Wednesday, January 26, 2011

Hope from Arizona

The shooting in Arizona has passed from the headlines. Memorials have come and gone. The flowers, cards, and messages of support laid at the scene have been cleared away. The families of those who have died are just beginning their grief, and their attempts at making sense of this tragedy have left them at a loss.

And when we look back at this occurrence we burrow through the wreckage for answers, trying to locate some hints at a reason. We search, we look around, and we ultimately crash against this impenetrable wall of madness. There are no explanations to be had, no insights discovered. We will never find an adequate answer to the question, “Why?”

An event like this is a shock to the system. It gives us cause to reflect on how this incident affects us. Whenever a tragedy of this scope occurs we give a moment’s pause to our own lives: We take a quick inventory, maybe only a second or two, and think about the lives close to us. We wonder, if only a moment, if they’re all OK, if the members of our families are still with us. For a flash of an instant we think of our friends and take account of their lives and their presence.

And when we realize that everybody in our life is fine, we put the incident out of our heads. It is yesterday’s news and its impact is gone. We take nothing good from this awfulness. We apply no change. We are the same person we always were. . And with that, we learn nothing.

In life, we absorb thoughts, feelings and events from a million different directions. We make snapshot assessments of everything, everyday, and we move throughout our routine without even realizing all the information we take in and make part of ourselves. We react to a hundred things every minute: sounds, shapes, sights, feelings and thoughts fly through our consciousness. Instantaneously, we screen through 99 percent of it and apply only a small portion to who we are and what we’re doing.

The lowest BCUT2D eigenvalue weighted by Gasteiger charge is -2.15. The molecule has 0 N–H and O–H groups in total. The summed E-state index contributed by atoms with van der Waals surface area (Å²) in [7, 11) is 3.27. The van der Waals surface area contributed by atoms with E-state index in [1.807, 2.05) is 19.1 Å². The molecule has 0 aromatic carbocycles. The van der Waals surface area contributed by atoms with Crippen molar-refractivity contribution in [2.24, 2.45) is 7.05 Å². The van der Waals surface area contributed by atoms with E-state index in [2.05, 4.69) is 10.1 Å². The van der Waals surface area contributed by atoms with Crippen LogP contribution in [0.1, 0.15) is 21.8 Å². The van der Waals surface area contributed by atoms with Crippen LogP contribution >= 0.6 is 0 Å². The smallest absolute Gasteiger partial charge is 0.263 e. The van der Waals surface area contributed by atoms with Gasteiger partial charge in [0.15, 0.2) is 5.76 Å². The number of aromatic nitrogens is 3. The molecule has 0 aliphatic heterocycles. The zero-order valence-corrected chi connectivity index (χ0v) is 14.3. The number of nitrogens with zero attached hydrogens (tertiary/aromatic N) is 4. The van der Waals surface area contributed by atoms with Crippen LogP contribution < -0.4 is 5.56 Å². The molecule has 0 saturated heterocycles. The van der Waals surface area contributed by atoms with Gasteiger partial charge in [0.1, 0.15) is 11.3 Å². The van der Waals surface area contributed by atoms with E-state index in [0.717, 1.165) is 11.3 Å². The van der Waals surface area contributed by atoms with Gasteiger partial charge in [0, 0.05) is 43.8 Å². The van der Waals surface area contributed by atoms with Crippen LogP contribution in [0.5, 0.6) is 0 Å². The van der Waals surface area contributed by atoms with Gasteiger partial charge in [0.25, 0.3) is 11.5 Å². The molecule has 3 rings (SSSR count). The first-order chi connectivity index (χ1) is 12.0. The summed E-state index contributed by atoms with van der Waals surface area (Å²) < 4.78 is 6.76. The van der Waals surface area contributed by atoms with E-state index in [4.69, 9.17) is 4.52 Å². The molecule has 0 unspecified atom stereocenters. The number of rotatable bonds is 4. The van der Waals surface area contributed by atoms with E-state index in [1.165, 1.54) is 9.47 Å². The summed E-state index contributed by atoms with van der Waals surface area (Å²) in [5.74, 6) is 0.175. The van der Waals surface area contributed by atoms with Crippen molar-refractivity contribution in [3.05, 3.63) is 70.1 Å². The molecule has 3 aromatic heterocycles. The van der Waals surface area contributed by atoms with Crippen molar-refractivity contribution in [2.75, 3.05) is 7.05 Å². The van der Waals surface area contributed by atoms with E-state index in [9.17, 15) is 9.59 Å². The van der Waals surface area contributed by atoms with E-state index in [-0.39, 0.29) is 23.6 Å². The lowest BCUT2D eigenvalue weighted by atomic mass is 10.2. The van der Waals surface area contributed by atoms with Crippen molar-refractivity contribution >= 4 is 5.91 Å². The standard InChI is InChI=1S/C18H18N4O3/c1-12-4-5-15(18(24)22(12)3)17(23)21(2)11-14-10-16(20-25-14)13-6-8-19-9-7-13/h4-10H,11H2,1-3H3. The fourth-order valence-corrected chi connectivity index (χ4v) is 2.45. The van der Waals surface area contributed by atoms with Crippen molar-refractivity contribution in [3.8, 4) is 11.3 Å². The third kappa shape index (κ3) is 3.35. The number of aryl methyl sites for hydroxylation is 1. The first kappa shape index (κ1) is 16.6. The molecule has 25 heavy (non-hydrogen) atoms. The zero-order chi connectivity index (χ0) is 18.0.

And when I processed the events in Tucson, I realized how random life can be. An unexpected twist of fate could place any of us in harm’s way, at any time. In the whisper of an incident, your life can change forever. I never want to take the chance that my life will be over without amends made, apologies offered, and the spirit of peace extended. And never, ever want to take the chance of leaving this world without letting everybody I know how much I love them and how much they mean to me.

Take a minute today, please, and make peace with your enemies, resolve conflicts in every part of your life, and make sure that you tell every single person you know that you love them, that they’re important, and that your life is so much better because of who they are.
You will give new life to your journey and new meaning to your life. Ed McShane - Happy Scribbles, Inc.

1 comment:

  1. I am taking your message to heart that life can be so unpredictable. I have a friend who I consider a dear one. This person has tried to make amends to me for some things. While at times I find it very hard to move past the past, I want to change things now; STARTING TODAY.

    All of us err some time or the other, do we not? I do care about this friend of mine and do value the friendship. And I do truly hope that we never cease to be friends; no matter what.